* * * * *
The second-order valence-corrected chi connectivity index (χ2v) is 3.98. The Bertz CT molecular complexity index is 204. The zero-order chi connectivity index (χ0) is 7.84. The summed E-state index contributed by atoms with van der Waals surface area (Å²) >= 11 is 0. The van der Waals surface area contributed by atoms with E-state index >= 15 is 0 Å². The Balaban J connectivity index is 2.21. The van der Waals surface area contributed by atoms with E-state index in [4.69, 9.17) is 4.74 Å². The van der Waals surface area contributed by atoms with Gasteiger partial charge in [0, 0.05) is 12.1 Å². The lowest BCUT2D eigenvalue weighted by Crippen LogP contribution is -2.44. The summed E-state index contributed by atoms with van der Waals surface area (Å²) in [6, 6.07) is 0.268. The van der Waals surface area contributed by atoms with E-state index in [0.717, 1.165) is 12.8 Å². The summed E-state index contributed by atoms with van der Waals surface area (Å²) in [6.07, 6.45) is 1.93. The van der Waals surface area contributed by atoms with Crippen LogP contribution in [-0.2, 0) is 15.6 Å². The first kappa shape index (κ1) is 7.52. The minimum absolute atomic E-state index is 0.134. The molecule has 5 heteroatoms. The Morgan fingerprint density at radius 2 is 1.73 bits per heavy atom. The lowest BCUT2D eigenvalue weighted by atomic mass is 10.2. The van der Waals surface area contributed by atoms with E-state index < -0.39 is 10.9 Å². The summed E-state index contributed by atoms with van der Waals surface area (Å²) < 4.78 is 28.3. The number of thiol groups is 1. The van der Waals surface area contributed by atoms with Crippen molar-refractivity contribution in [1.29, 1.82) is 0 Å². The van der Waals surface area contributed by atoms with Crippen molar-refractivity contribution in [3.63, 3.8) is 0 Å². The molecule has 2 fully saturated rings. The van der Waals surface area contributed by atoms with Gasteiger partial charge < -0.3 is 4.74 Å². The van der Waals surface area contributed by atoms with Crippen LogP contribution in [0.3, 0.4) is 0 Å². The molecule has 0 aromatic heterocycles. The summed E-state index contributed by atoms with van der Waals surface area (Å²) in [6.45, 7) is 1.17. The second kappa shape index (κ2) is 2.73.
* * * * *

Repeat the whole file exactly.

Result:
The second-order valence-corrected chi connectivity index (χ2v) is 3.98. The Bertz CT molecular complexity index is 204. The zero-order chi connectivity index (χ0) is 7.84. The summed E-state index contributed by atoms with van der Waals surface area (Å²) >= 11 is 0. The van der Waals surface area contributed by atoms with E-state index >= 15 is 0 Å². The Balaban J connectivity index is 2.21. The van der Waals surface area contributed by atoms with E-state index in [4.69, 9.17) is 4.74 Å². The van der Waals surface area contributed by atoms with Gasteiger partial charge in [0, 0.05) is 12.1 Å². The lowest BCUT2D eigenvalue weighted by Crippen LogP contribution is -2.44. The summed E-state index contributed by atoms with van der Waals surface area (Å²) in [6, 6.07) is 0.268. The van der Waals surface area contributed by atoms with E-state index in [0.717, 1.165) is 12.8 Å². The summed E-state index contributed by atoms with van der Waals surface area (Å²) in [6.07, 6.45) is 1.93. The van der Waals surface area contributed by atoms with Crippen LogP contribution in [-0.2, 0) is 15.6 Å². The first kappa shape index (κ1) is 7.52. The minimum absolute atomic E-state index is 0.134. The molecule has 5 heteroatoms. The Morgan fingerprint density at radius 2 is 1.73 bits per heavy atom. The lowest BCUT2D eigenvalue weighted by atomic mass is 10.2. The van der Waals surface area contributed by atoms with E-state index < -0.39 is 10.9 Å². The summed E-state index contributed by atoms with van der Waals surface area (Å²) < 4.78 is 28.3. The number of thiol groups is 1. The van der Waals surface area contributed by atoms with Crippen molar-refractivity contribution in [1.29, 1.82) is 0 Å². The van der Waals surface area contributed by atoms with Crippen molar-refractivity contribution in [3.63, 3.8) is 0 Å². The molecule has 2 fully saturated rings. The van der Waals surface area contributed by atoms with Gasteiger partial charge < -0.3 is 4.74 Å². The van der Waals surface area contributed by atoms with Crippen LogP contribution in [0.3, 0.4) is 0 Å². The molecule has 0 aromatic heterocycles. The summed E-state index contributed by atoms with van der Waals surface area (Å²) in [6.45, 7) is 1.17. The second kappa shape index (κ2) is 2.73.